The quarter-final stage is usually when nerves really start to kick in so hands were understandably shaking for Patisserie Week.
Only five remain and given that the final itself is tantalisingly close you could see the tension etched on every contestants face. Patisserie Week would combine artistry with architectural design, while testing decision making and daintiness. First up were Cream Horns; Paul Hollywood wanted full, flaky puff pastry while Mary Berry would have been content with a full horn (snigger).
By this point in the competition even the slightest oversight can become crucial. Even the choice of flour can be key and Tamal went for plain which drew a death stare from Paul. As seems de rigueur, the judge was proved wrong by the upstart and his flavours of lime with mascarpone then malt and honey cream worked splendidly. Another to have gained in confidence is Nadiya and she redeemed herself after her previous puff pastry nightmare. Her rose with pistachio and mocha hazelnut efforts were deemed delicate enough to impress and these two are looking like front-runners.
Never missing an opportunity to show off is Ian but this time his daring did not pay off. While he worried about picking out the perfect almond flakes his cocoa pastry failed to bond and he had the ignominy of a raw horn. The filling was not much better as he added one capful too many of kirsch in his Black Forest Gateau, even for Mary. Fillings were a problem for Paul too. His namesake was giddy with excitement for banana custard but was left stamping his feet like a child at the lack of flavour in his Banana Crunch-away.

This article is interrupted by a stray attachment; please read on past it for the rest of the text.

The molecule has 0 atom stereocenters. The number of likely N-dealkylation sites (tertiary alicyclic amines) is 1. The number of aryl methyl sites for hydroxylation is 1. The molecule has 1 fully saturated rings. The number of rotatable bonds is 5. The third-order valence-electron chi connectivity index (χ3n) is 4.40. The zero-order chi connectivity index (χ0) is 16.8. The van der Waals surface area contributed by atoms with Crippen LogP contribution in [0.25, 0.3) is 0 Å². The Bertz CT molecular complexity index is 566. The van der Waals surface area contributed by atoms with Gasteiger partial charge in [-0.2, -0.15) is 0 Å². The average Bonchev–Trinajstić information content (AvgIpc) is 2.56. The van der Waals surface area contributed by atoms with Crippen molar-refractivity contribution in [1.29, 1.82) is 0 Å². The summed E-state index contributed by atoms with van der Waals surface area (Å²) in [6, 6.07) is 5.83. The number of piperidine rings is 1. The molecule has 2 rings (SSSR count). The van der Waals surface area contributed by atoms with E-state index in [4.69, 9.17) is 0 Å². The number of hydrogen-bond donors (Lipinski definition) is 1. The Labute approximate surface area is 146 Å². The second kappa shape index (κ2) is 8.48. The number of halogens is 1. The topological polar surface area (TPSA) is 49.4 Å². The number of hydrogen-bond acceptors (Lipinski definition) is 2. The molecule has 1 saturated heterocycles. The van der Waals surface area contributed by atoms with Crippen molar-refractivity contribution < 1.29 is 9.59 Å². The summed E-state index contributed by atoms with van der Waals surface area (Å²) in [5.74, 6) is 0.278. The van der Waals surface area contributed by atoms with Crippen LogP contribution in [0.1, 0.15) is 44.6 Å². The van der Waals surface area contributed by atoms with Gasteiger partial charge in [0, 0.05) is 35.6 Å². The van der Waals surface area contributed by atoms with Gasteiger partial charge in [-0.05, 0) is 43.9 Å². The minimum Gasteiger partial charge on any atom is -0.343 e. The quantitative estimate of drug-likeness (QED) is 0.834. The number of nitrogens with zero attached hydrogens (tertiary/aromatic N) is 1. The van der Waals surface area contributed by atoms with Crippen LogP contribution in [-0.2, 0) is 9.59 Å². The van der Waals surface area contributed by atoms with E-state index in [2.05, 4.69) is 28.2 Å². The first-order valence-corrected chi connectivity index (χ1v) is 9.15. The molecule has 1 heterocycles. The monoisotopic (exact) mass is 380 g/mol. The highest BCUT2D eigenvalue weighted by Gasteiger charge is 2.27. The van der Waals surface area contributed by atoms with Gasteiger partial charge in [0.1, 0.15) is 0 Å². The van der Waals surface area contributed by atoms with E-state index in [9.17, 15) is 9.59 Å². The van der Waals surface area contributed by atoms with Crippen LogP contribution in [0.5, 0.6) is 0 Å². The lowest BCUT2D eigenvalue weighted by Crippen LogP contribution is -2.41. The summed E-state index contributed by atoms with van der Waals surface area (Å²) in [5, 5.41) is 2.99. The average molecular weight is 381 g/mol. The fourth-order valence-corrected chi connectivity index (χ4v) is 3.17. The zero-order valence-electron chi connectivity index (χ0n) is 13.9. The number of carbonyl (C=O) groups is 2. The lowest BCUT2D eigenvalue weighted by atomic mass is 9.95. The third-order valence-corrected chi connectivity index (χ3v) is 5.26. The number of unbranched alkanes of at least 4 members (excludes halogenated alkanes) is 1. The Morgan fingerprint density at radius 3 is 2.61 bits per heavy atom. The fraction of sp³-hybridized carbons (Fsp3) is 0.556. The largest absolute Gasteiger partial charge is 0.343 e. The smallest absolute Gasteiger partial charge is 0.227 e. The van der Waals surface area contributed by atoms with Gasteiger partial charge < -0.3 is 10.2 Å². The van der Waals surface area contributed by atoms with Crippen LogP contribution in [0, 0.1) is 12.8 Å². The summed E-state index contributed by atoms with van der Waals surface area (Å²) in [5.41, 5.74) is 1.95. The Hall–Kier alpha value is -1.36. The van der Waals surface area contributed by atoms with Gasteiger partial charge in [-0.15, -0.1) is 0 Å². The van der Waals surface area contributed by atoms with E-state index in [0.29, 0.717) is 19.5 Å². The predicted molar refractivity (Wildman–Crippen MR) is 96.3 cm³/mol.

Just when you thought Flora would learn to concentrate on the task in hand and not the added extras she was caught fiddling with tuile cigars. Her flavours were daring enough; butterscotch and smoked almond then peach and lemon thyme, but the pastry simply was not flaky enough. Will she ever learn?
Then the technical, or the chance for contestants to learn how to bake something they have never heard of and will probably never attempt again. This week it was Mochatines; a Genoise sponge with a coffee cream centre decorated with rosette icing and a pool of chocolate fondant icing. Only Nadiya had seen one having glanced through one of Mary’s cookbooks. This was Paul’s first Genoise sponge and it was difficult not to feel sympathetic for him as he had to produce a second one. Unsurprisingly he finished last due to a thin sponge and runny icing while Nadiya triumphed at another technical for her neat and tidy efforts.
The showstopper challenge would push a sister to swearing; create a freestanding nun made out of choux pastry, aka a Religeuse A L’Ancienne. Nope, me neither. After the first two rounds Paul really needed a perfect performance to pull him out of the mire, a look of disappointed anguish from his namesake said it all. Despite delivering a proper banana flavour (with the assistance of a few drops of extract) and very good icing the choux was too light and partially collapsed meaning he had to go.
Flora had gotten away with it for another week as her flavours went missing despite leading with lime and basil then coconut and white chocolate. Granted, she did show some initiative by opting for a plain and strong flour mix which nearly passed the two hour freestanding test before she rescued it from collapsing. She had used a spirit level and Ian also opted for a scientific approach for his ‘Nun with Hidden Passions’. As ever the method was exemplary and the flavours of pistachio with vanilla and cardamom with coffee in particular were impressive.
Finally it seems that Tamal has found his confidence. Perhaps listening to Paul’s advice, he went for strong bread flour for that extra strength in his choux and it paid off even if he did have to provide a second batch of caramel. His passion fruit with mango and pistachio with raspberry eclairs were detailed and coloured with sharp flavours, just what we have come to expect from him. Nadiya really had nothing to lose going into the final round and even gaudy candy eclairs were not going to stop her claiming another Star Baker crown. Yes, bubble gum and peppermint cream were bold, over the top flavours. Yes, they looked childish and the nun was wonky. Yes, she needed a sugar water and glucose glue to keep it all together but the hard work had been done. Onto the semi-final.
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